Data_Sheet_1_Working Memory-Related Prefrontal Hemodynamic Responses in University Students: A Correlation Study of Subjective Well-Being and Lifestyle Habits.docx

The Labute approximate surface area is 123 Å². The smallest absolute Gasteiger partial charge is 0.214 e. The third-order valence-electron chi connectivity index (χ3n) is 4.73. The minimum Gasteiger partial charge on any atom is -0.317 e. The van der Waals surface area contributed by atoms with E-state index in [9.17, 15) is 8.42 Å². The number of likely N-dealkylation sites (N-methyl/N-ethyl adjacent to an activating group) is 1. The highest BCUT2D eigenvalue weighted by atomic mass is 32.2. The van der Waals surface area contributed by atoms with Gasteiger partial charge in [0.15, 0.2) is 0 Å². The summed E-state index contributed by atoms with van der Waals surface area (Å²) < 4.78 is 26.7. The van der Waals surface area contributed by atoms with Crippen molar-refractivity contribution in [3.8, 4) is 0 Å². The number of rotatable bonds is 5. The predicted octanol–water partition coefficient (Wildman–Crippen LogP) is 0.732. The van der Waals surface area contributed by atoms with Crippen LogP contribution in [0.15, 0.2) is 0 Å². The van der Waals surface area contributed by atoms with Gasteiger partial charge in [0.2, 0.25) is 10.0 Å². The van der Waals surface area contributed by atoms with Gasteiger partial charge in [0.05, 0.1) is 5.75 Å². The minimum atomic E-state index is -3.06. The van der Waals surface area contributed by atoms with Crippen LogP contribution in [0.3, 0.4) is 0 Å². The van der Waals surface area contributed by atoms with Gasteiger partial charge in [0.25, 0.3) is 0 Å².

Identification of social risk factors and the promotion of stress coping mechanisms and mental resilience are topics of interest in the field of mental health. The relationships between risk- or tolerability-associated factors and task-related hemodynamic responses in the prefrontal cortex (PFC) in adolescents may have important implications for mental health challenges. The purpose of this study was to investigate the relationship between task-related PFC hemodynamic activities and subjective well-being or lifestyle habits using wearable near-infrared spectroscopy (NIRS). In this study, after sample refinement to reduce heterogeneity, 20 university students were included in verbal working memory (VWM) task analyses and 21 were included in spatial working memory (SWM) task analyses. The task-related hemodynamic responses were detected using wearable NIRS. To assess the risk- or tolerability-associated factors, the levels of positive and negative affect were assessed using the Subjective Well-Being Inventory (SUBI) and lifestyle habits (such as gaming) were evaluated using a nine-item questionnaire. There was a positive correlation between SUBI positive affect and VWM task-related oxy-hemoglobin signal changes in the right dorsolateral PFC (DLPFC), underlining the significance of subjective well-being as an important independent emotional domain and suggesting the possibility of the differential objective evaluations of subjective well-being in the right PFC. Negative correlations between PFC activities during both VWM and SWM tasks at the left DLPFC and the number of game playing days in 1 week were also statistically significant, suggesting the presence of modality-non-specific hemodynamic regulation by habitual game playing. Each correlation was still robust after the elimination of major confounding impacts. Although further replication studies are warranted to confirm these preliminary results, this investigation of the relationship between task-related PFC hemodynamic activities and emotional domains or lifestyle habits might have clinical significance with regard to primary prevention of mental health issues in university students. To our knowledge, this is the first demonstration of these relationships with the use of wearable NIRS, which enables measurement under near natural conditions and is easy to use in schools or workplaces.